Sharps Carbine marking question


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mountainclmbr
October 25, 2003, 06:54 PM
I have a Civil War era Sharps Carbine in 50-70. It has S.C.O. stamped in several places in the wood and metal. Does anyone know what it means?

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Jagermeister
October 26, 2003, 06:03 AM
I found this in "Guns of the Civil War, and thought it may offer partial ans. to your question.

JM

Jagermeister
October 26, 2003, 06:25 AM
The Confederate Sharps

JM

Jim K
October 27, 2003, 12:37 AM
Well, if it is in .50-70, it sure isn't Civil War era and certainly is not Confederate. All CW Sharps rifles and carbines were percussion and used linen or paper cartridges (the CS never had the tooling to produce any metallic cartridges).

Some war period carbines were converted to .52-70 (RF) and .50-70 (CF) in the 1867-1868 timeframe, and the New Model 1869 carbine was made in .50-70 as well. These latter are distinguished from the converted guns by the lock plate not having the pellet primer mechanism.

Unfortunately, I have no idea what "S.C.O." means, but after the war, many companies bought Sharps and Spencer carbines to arm their guards and company police. Some states and local governments did likewise.

The type of marking and locations may be significant, as well as the area in which it was found. (I found a Spencer carbine in Western PA marked "P.C.C.Co.", which probably means "Pennsylvania Coal and Coke Co.", a well known name in that area.)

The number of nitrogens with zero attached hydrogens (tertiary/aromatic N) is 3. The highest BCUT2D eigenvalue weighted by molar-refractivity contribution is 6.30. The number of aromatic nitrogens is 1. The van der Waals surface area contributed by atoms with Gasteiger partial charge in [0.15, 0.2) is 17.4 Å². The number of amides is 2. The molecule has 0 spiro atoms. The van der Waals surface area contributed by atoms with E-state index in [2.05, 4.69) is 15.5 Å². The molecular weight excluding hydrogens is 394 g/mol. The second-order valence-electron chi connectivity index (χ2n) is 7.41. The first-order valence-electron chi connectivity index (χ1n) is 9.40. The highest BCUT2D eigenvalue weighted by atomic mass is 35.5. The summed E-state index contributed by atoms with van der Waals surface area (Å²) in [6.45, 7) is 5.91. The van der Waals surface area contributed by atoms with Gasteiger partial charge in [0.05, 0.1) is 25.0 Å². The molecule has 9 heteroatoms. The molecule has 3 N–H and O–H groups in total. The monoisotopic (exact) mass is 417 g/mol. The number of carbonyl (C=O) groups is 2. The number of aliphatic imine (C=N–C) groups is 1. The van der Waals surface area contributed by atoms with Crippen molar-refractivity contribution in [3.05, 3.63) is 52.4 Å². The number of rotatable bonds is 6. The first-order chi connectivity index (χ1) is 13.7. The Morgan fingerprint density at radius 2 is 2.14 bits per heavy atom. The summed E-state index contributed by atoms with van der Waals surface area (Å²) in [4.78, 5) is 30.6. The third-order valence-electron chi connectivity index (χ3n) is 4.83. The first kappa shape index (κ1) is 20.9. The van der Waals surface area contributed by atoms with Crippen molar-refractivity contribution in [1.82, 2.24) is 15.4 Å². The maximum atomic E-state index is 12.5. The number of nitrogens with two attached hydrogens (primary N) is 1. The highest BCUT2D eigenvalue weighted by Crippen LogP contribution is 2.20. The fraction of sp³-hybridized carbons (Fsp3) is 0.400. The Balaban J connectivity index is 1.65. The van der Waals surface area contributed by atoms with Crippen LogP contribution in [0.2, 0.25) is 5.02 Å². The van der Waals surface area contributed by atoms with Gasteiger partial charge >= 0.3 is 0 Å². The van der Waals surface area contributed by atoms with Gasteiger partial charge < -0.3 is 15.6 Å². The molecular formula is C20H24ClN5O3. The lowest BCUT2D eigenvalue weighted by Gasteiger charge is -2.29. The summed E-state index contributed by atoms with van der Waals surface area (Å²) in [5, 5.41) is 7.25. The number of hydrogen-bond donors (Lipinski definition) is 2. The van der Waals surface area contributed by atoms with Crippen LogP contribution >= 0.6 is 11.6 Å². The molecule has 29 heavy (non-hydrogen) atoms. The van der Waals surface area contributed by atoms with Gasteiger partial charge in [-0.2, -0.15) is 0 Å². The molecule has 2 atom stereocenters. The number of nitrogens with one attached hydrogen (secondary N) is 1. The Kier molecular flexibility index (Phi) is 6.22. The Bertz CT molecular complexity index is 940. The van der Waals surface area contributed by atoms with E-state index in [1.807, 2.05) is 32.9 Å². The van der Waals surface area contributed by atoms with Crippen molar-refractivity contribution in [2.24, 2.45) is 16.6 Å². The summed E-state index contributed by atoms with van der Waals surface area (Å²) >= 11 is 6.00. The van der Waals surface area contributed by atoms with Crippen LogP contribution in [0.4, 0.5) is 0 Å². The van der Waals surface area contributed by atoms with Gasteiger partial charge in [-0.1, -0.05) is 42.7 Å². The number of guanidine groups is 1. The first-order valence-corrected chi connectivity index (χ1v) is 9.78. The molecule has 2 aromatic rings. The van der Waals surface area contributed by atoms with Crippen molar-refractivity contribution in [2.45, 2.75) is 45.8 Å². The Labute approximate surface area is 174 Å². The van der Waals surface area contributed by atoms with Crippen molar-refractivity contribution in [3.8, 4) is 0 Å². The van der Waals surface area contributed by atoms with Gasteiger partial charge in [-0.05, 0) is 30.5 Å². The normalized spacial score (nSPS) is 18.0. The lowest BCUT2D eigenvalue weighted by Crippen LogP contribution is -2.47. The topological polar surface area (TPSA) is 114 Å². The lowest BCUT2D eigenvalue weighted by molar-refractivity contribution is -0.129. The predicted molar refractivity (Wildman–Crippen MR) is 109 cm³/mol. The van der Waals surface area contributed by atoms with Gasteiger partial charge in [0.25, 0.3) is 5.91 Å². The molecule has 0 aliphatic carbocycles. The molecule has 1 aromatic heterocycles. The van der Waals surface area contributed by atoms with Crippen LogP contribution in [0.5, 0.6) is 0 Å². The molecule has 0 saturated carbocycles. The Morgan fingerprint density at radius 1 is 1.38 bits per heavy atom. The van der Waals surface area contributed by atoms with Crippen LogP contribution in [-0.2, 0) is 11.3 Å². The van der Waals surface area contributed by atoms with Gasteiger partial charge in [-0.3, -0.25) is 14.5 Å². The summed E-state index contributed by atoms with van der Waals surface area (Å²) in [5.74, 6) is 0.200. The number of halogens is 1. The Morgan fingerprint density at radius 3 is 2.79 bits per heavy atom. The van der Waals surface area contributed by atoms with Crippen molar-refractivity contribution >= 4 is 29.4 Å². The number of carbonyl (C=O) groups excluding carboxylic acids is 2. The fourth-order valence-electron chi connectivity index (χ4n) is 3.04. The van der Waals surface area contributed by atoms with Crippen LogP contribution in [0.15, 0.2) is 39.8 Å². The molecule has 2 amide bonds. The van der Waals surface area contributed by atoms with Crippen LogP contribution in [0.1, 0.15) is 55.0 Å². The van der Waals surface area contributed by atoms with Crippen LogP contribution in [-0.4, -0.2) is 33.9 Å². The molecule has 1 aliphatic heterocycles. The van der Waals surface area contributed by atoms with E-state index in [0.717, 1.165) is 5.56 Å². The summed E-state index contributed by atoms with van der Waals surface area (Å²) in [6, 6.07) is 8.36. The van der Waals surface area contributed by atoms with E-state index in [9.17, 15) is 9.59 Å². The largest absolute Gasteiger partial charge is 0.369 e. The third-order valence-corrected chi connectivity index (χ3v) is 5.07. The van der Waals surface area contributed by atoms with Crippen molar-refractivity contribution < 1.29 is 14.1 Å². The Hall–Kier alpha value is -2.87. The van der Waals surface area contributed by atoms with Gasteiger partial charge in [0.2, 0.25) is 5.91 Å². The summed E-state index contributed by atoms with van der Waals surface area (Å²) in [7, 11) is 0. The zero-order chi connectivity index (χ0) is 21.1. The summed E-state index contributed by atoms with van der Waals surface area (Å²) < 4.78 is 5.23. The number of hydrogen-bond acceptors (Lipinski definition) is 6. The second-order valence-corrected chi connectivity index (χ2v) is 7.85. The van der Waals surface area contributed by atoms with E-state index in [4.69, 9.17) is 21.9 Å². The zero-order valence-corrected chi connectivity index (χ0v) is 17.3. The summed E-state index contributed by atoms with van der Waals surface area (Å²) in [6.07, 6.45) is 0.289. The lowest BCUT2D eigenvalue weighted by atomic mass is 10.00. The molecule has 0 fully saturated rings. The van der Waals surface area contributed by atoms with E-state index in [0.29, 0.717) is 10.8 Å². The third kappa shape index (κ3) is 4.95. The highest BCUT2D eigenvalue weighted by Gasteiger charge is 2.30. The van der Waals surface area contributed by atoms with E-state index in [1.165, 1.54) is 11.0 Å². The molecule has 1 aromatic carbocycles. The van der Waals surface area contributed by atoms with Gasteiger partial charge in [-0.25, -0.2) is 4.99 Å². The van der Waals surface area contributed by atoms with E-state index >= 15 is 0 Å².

Jim

4v50 Gary
October 27, 2003, 11:04 PM
Sorry I can't find my copy of McAulay's "Civil War Breech Loading Rifles" and that's what happens when you store books in boxes. Metallic cartridge Sharps rifles were not available until after the Civil War. The Civil War vintage guns were either .52 or .54 caliber (methinks) and used percussion caps (or "Sharps Primes" pellets) and linen cartridges.

Jim K
October 28, 2003, 12:44 AM
Hi, Gary and folks,

A shade OT, but just from curiosity, I wonder if you have ever seen the Sharps pellet primer work. Not many have, with a tube of primers now selling for over $100, but once upon a time they were less expensive, and I fired a Sharps using them and linen cartridges. The primer pellet is priming compound enclosed in thin copper, sort of like a miniature cap box. The little tongue is operated by a cam cut into the inside of the hammer. When the hammer falls, the tongue kicks out the pellet just in time for the hammer to flatten it on the nipple. Some writers have said that it is like a percussion cap or that it is "laid on" the nipple. Neither is true. The pellet is flying through the air when the hammer comes down on it. It is a neat bit of timing and seems to sort of work "on a prayer", but actually it is pretty reliable.

Of course, the gun can use standard musket caps as well, a good idea in case a soldier ran out of Sharps primers.

Also very few old Sharps rifles or carbines will slice off the end of the cartridge like they should, the breech block insert having been worn down or rusted. But with the breech and breech block in good shape, the end of a linen cartridge comes right off, exposing the powder.

Jim

4v50 Gary
October 29, 2003, 12:15 AM
Jim, never saw one work but I have read about it in William Edward's "Civil War Guns." He reprints the instructions. About the best account I've read of it being used is from 2nd U.S.S.S. Wyman White who lays down a suppressive fire on what he thought was two rebs in a riflepit. His heavy fire convinces them to surrender and to his surprise, it turns out there's not two but five. :eek: He marches them back to his line.

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